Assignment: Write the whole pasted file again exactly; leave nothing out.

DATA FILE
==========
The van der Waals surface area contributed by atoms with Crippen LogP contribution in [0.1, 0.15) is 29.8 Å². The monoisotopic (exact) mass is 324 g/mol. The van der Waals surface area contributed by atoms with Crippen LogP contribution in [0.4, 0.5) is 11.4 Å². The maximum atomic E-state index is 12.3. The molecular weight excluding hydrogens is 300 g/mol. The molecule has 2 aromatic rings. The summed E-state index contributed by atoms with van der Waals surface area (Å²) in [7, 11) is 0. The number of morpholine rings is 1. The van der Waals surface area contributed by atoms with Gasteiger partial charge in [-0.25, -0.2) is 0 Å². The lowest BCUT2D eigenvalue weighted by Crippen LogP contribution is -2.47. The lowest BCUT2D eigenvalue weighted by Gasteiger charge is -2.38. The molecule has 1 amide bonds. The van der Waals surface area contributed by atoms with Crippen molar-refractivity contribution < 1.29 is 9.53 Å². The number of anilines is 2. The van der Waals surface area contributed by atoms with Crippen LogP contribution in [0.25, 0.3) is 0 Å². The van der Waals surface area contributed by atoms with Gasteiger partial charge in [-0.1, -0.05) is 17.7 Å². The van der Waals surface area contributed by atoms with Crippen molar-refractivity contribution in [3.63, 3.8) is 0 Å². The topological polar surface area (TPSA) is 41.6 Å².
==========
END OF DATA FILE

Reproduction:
The van der Waals surface area contributed by atoms with Crippen LogP contribution in [0.1, 0.15) is 29.8 Å². The monoisotopic (exact) mass is 324 g/mol. The van der Waals surface area contributed by atoms with Crippen LogP contribution in [0.4, 0.5) is 11.4 Å². The maximum atomic E-state index is 12.3. The molecular weight excluding hydrogens is 300 g/mol. The molecule has 2 aromatic rings. The summed E-state index contributed by atoms with van der Waals surface area (Å²) in [7, 11) is 0. The number of morpholine rings is 1. The van der Waals surface area contributed by atoms with Gasteiger partial charge in [-0.25, -0.2) is 0 Å². The lowest BCUT2D eigenvalue weighted by Crippen LogP contribution is -2.47. The lowest BCUT2D eigenvalue weighted by Gasteiger charge is -2.38. The molecule has 1 amide bonds. The van der Waals surface area contributed by atoms with Crippen molar-refractivity contribution < 1.29 is 9.53 Å². The number of anilines is 2. The van der Waals surface area contributed by atoms with Crippen LogP contribution in [0.25, 0.3) is 0 Å². The van der Waals surface area contributed by atoms with Gasteiger partial charge in [-0.1, -0.05) is 17.7 Å². The van der Waals surface area contributed by atoms with Crippen molar-refractivity contribution in [3.63, 3.8) is 0 Å². The topological polar surface area (TPSA) is 41.6 Å².